To Survive, Reddit Must Move Beyond One Size Fits All

Jul 16, 2015 • Op-Ed
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The recent uprising and subsequent meltdown of Reddit can be attributed to the age-old problem of letting customers run your business for you.  The dream of Reddit is that each individual reader will respond to every story and comment by voting for it to be promoted or demoted, resulting in the best possible content for the largest collection of readers being at the top of page.  It is a sort of a communist ideal, where each person gives to the best of their ability for the good of the society at large.

No One Works For Free

The sad truth is that people do not work for free, even on the Internet.   As a result, Reddit is not a sum of the opinions of all or even most of its readers.  Rather, it is the highly amplified opinion of a small number of extremely active promoters and volunteer moderators who are working for Reddit, not to advance Reddit’s vision, but their own.

Reddit has long been the bastion of extremists, whether pro-Mac, pro-Male or pro-White, and has surpassed the legendary 4chan as the Internet’s open mic, a huge stage where anyone dedicated can get their views amplified to a mass audience.   Most of the time this fact is masked by the sheer volume of the site, ensuring that the front page remains a least common denominator of tech gossip and cat videos, held in place by unpaid moderators.  When those moderators fall behind – or in the present case, turn against the site – the true face of Reddit is revealed.

Go Pro

Conventional wisdom is that if Reddit really wants to fulfill its mission statement of being “The Front Page of the Internet”, it needs to grow up and do what every other publication has done.  Ditch the volunteers and hire an army of professional editors.  BuzzFeed and other sites have adopted this approach, focusing their site on providing a single unified editorial voice.  The custom view for individual users happens on Facebook and YouTube, where views of the editorial content outnumber views on the main site 20:1.  The fringe voices are still there – Buzzfeed, for example, still has a large community of content creators – but the power of the amplification engine for that content lies firmly in the hands of the editorial staff.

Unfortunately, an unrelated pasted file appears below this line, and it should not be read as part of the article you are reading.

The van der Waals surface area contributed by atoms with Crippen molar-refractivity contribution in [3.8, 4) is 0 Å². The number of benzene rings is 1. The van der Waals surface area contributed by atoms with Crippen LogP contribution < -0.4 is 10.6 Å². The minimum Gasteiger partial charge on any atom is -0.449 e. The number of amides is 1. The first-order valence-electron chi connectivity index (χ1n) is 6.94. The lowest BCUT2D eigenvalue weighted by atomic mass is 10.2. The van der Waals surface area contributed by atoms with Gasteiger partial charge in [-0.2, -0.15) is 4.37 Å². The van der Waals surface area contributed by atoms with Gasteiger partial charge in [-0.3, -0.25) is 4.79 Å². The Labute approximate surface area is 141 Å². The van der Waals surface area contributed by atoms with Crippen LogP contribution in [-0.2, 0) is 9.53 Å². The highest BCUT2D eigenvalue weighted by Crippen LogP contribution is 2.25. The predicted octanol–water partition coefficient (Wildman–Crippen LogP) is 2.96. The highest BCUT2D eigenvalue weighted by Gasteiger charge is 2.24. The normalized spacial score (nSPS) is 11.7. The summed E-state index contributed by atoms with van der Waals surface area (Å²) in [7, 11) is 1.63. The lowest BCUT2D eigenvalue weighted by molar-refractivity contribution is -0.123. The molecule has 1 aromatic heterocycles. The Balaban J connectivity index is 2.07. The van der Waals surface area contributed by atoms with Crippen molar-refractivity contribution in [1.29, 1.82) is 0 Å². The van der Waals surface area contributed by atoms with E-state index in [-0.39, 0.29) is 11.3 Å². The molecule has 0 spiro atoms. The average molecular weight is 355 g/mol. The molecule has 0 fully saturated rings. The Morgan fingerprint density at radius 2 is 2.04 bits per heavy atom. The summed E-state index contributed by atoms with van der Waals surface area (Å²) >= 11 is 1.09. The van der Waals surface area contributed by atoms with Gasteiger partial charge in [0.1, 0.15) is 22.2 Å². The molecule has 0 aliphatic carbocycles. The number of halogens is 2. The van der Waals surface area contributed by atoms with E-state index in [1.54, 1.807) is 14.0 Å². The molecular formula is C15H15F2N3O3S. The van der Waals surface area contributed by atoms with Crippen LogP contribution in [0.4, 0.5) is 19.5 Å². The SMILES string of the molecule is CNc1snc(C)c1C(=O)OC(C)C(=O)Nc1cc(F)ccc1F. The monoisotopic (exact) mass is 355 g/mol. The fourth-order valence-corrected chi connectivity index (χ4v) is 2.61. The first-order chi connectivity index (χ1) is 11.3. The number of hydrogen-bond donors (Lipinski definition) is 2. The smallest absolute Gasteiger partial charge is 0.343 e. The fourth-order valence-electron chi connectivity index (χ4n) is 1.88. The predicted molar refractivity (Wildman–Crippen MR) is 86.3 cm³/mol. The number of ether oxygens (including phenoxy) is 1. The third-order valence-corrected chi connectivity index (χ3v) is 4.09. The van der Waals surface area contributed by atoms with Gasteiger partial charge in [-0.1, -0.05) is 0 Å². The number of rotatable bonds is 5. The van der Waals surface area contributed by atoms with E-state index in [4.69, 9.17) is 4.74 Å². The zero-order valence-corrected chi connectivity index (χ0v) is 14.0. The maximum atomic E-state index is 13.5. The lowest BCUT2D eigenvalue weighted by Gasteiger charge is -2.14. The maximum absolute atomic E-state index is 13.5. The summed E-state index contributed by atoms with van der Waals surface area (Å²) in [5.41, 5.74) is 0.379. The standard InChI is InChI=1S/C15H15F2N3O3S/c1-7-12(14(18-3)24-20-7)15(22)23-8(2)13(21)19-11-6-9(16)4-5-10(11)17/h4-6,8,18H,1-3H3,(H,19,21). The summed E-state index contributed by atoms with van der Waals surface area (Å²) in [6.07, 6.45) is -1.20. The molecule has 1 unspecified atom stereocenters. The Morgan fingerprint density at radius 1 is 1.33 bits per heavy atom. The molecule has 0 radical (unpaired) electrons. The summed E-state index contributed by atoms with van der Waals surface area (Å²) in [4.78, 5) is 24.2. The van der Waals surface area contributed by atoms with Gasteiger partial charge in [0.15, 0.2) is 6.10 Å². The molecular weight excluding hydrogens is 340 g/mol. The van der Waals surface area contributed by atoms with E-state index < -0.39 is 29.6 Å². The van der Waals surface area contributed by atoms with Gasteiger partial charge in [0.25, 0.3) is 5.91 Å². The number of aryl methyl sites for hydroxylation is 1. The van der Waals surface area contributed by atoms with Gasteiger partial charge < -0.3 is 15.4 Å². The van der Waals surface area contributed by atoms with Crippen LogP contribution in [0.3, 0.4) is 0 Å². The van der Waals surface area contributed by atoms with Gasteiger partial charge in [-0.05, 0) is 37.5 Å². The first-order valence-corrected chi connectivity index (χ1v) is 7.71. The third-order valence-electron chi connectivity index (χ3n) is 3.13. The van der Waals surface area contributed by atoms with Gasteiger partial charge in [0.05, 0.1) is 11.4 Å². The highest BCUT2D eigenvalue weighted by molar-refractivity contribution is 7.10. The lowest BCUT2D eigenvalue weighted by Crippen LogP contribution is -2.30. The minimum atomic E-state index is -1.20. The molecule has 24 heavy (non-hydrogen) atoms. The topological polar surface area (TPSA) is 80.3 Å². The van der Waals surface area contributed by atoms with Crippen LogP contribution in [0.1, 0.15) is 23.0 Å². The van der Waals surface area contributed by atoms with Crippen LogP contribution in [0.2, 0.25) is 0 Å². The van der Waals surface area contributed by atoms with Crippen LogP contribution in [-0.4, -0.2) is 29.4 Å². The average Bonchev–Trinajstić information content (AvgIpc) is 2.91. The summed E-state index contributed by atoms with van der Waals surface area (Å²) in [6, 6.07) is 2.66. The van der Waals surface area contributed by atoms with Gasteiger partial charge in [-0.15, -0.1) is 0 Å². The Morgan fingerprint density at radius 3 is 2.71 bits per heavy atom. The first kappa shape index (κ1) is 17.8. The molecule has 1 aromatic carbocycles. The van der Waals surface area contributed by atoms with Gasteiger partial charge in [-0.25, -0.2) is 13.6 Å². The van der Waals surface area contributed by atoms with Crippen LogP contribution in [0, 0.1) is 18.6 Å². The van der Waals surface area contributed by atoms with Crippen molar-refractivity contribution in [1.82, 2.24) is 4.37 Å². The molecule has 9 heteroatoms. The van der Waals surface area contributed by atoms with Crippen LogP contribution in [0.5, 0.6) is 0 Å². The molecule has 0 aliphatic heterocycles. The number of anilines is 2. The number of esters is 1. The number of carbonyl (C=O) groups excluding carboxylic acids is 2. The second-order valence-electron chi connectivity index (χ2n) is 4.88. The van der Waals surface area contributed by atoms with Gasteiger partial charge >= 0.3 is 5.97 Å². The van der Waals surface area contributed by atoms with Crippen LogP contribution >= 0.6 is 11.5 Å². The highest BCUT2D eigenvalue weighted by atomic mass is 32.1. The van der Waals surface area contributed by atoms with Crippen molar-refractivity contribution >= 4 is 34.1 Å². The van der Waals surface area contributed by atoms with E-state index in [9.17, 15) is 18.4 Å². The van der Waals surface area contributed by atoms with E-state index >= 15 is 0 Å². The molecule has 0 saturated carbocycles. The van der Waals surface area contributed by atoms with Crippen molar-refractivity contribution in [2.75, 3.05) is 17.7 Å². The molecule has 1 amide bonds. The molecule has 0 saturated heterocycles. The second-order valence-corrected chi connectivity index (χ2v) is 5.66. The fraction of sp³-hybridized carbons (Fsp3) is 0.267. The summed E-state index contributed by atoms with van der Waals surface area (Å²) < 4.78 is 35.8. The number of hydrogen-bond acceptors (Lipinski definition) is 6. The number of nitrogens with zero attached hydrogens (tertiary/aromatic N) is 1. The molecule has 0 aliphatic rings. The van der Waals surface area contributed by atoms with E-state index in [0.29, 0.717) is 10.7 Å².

The Passionate Few

However, there is another approach, which may be even more effective. Reddit could move away from the primitive idea that one size fits all and start generating different views of their site for different users.  Instead of interpreting an upvote as “everyone should see this”, it could simply mean “this is interesting to people like me”.  Then users could be combined into broad cohorts that are responding to content in a similar way.  The same piece of content could have different appeal to different cohorts, based on its merit instead of the insistence of a passionate few.  Those looking for lightweight humor or actor interviews could get them, while those with varying degrees of interests would be talking to themselves. Instead of one composite voice, there would be a hundred.

Removing the direct connection between the speaker and the audience eliminates the incentives for a large amount of bad behavior. Bashing Justin Bieber is only fun if I can do it to a huge number of Justin Bieber fans.  If that putdown only goes to other people who like to put down Bieber, I have no incentive and will take my antisocial behavior elsewhere.

The great promise of the Internet is exactly that it is a place where everyone on Earth can connect and be heard.  By removing the need to have friends and followers, Reddit is already ahead of the Facebooks and Twitters of the world in making this happen.  Now they need to move to the next step by removing the megaphone from bullies and allowing content to compete based on merit.

Dave Vronay

Dave Vronay, CEO and founder of social exchange platform Heard comes from 15 years of experience at Microsoft in the Social Computing Research group, healthcare, Windows and big data. Vronay founded Microsoft’s Asia Center for Interaction Design and the shared design studio at the Advanced Technology Center and co-founded the children’s software company ImaginEngine. Vronay worked on the seminal SK8 project and interactive QuickTime in the Apple Human Interface Group, honing his skills at companies both big and small before launching Heard under the umbrella company eweware.

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